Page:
The Black Church Week of Prayer and Healing for HIV and AIDS is an effort by our community to stop this negative statistic. We will have a community panel meeting at a church in each of the neighborhoods to get the message out into the community. They have other activities that are focused on the HIV-infected individuals: support groups and talks, educational talks, prayer meetings. There was a walk -- people living with HIV and AIDS walked around the community and answered any questions. The churches play a large role in the social view of issues, HIV testing, for instance. Some churches are very involved because people are dying from something that is preventable. More of them are coming forward to make a stand, but there are a lot of other churches that are unwilling to come forward on any kind of controversial issue. We try to work with those that are involved even if they don't want to face it, because this can effect anybody. The case managers who are here have really tried to draw the community in and make our community a progressive example. Some people don't want anything to do with it, but others are very enthusiastic.
When did you decide on pharmacy school?
Right after high school -- I went to Campbell University in Buies Creek, North Carolina, about 11 miles from my parents' home.
What do you think is the biggest risk factor for HIV?
Unprotected sex is our number one reported risk factor. Substance abuse, though it may not be a reportable risk factor, contributes to an untold number of HIV transmissions due to risky behavior while under the influence of substances or as a bartering tool to obtain substances.
What do you think are the biggest problems people with HIV face today?
First, access to medications for persons who are uninsured or UNDERinsured, as is often the case in our Southern rural area dealing with the fastest growing rates of HIV in the country.
Second, understanding that patients have to make their own decisions about care when they are presented with a noncurable life-threatening disease.
Third, patients cannot get help as you would prefer them to, due to lack of ability to access health care in general, and sometimes lack of resources and sometimes other priorities, such as food and housing, present everyday challenges and prevent them from being able to focus on health care. Like a North Carolina M.D. once said, "I feel like I care about my patients more than they care about themselves," which is really not the case, but it feels that way when we cannot see or understand what patients may be facing on a daily basis.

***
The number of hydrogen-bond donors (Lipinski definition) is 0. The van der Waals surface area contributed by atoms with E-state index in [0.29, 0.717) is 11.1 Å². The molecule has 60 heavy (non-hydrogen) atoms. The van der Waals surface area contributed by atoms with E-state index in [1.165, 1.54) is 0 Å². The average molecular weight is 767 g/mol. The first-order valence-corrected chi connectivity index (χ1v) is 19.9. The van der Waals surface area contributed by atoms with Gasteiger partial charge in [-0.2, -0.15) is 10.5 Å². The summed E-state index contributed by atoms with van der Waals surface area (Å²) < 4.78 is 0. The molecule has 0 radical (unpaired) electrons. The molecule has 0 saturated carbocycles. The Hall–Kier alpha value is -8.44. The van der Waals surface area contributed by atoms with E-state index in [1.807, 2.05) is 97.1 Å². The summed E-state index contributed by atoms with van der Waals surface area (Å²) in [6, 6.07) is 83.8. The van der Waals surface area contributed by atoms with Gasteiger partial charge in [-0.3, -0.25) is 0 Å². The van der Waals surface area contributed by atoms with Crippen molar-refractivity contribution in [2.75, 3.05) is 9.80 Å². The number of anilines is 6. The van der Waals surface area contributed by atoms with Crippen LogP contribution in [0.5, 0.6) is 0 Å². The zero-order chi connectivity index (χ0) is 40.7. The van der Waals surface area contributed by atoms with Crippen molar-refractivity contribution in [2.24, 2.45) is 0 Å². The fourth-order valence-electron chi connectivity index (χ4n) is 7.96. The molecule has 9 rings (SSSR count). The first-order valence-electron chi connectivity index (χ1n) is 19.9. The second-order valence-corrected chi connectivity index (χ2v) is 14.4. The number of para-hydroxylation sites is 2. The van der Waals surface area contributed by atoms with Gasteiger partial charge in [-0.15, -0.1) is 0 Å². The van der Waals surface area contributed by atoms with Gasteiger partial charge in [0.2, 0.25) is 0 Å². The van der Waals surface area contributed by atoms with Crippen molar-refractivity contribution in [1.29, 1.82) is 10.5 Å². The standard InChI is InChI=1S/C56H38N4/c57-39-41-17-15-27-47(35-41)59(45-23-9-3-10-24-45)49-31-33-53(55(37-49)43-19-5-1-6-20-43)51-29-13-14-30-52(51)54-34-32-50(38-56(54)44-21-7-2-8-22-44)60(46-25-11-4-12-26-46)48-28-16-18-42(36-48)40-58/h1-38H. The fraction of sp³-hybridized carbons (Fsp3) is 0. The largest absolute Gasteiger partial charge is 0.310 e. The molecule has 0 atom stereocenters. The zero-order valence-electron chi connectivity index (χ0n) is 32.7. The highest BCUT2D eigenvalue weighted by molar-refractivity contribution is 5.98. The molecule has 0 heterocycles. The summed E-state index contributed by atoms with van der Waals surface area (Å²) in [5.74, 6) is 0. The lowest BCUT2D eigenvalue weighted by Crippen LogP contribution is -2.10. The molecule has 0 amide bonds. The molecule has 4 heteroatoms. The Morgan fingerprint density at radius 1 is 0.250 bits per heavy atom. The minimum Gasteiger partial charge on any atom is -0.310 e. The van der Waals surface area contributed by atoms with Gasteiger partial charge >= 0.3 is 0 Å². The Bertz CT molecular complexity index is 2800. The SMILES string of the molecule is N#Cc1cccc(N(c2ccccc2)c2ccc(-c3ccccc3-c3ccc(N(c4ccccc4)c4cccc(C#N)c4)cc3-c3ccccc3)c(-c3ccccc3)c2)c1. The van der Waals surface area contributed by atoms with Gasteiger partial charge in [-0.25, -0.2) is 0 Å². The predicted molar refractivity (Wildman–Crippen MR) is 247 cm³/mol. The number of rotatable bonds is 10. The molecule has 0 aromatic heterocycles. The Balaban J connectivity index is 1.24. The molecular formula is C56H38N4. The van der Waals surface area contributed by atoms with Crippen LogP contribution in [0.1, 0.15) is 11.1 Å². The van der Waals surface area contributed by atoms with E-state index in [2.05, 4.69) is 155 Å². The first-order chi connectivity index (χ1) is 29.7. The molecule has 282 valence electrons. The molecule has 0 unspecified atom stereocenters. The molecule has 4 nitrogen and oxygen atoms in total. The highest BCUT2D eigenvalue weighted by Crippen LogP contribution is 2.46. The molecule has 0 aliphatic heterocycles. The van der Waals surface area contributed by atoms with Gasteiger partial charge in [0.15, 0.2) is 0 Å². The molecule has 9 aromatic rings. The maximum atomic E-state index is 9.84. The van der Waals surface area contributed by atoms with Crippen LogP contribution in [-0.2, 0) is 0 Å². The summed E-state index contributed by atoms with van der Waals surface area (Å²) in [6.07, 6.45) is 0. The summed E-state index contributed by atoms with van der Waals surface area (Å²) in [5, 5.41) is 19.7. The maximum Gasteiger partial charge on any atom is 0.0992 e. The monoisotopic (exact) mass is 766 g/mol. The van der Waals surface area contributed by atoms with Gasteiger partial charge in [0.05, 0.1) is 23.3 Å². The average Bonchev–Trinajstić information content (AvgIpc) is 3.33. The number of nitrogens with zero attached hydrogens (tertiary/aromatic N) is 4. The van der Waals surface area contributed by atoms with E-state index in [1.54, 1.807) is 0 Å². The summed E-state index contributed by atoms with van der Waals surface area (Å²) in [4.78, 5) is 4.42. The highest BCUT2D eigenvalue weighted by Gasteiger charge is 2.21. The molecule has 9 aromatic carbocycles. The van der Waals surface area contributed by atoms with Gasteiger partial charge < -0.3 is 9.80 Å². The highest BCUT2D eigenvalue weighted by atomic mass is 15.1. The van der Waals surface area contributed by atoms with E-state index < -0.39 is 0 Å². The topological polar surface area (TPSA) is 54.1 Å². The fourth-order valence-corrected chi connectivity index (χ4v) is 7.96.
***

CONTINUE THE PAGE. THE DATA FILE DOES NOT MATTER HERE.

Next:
People who have a support system of others who know their situation will do better over the long term, because they aren't trying to hold everything in. We recommend that anyone who has a support person that they depend on that they come to the clinic with them for their appointments. Especially for my adherence medication talks -- I think it reinforces the point that you can't miss any doses and that it has to be everyday. A support person is important because they can act as a reminder to the patient.
What is the most important thing you have learned from people living with HIV?
Every day I see something that surprises me. I have learned that ALL people are special and unique and have a purpose for being on this earth. That ANYONE can impart love and caring to others despite their own circumstances. And finally, that the strength of the human spirit is an amazing miracle we can see every day if we just look for it ...
How do you maintain a positive outlook and avoid burning out?
I work with wonderful physicians and nurses and support staff every day that are supportive and understanding. We help support and energize each other when times are tough. Also, we have good treatment for HIV now and this has made the chances of successful treatment so much better that we can look at successes and remember those. There are many difficult things that occur in patients' lives and many difficult situations presented in clinic but I believe I am in this job for a reason and so I am going to stick with it and look for the good.
If you weren't a pharmacist, what would your profession be?
Most likely, some other type of healthcare worker. I know I would want to be providing care and helping others.
Would you like to dedicate this award to anyone?
I definitely have to dedicate this award to the Infectious Diseases Staff at the Brody School of Medicine in Greenville, North Carolina, because the "team" is why the program exists and the support is phenomenal for my position within the department.
Where did you grow up?
Benson, North Carolina.
What did you want to be when you were a kid?
A veterinarian or a surgeon.
Who have been the most influential people in your life, professionally and personally?
My husband, Sim Jones. He is extremely supportive and very focused and artistic. Also Dr. Jeffrey Engel; he is the physician who recognized the importance of a pharmacy contribution to infectious diseases, and supported me in many ways, including writing the grant to support my position financially.
When you are able to get some spare time, what are your hobbies?
My family and reading.
Do you have a partner? Children? Pets?
My husband, Sim Jones, and I have two children, Gabriel and Aleksandra. We have one bearded dragon, two uromastyx lizards, two cats and two dogs.
If you could live anywhere (besides where you live now) where would you locate yourself?
What kind of music do you listen to? Is there an album you listen to most?
I really like all kinds of music, but listen to softer rock.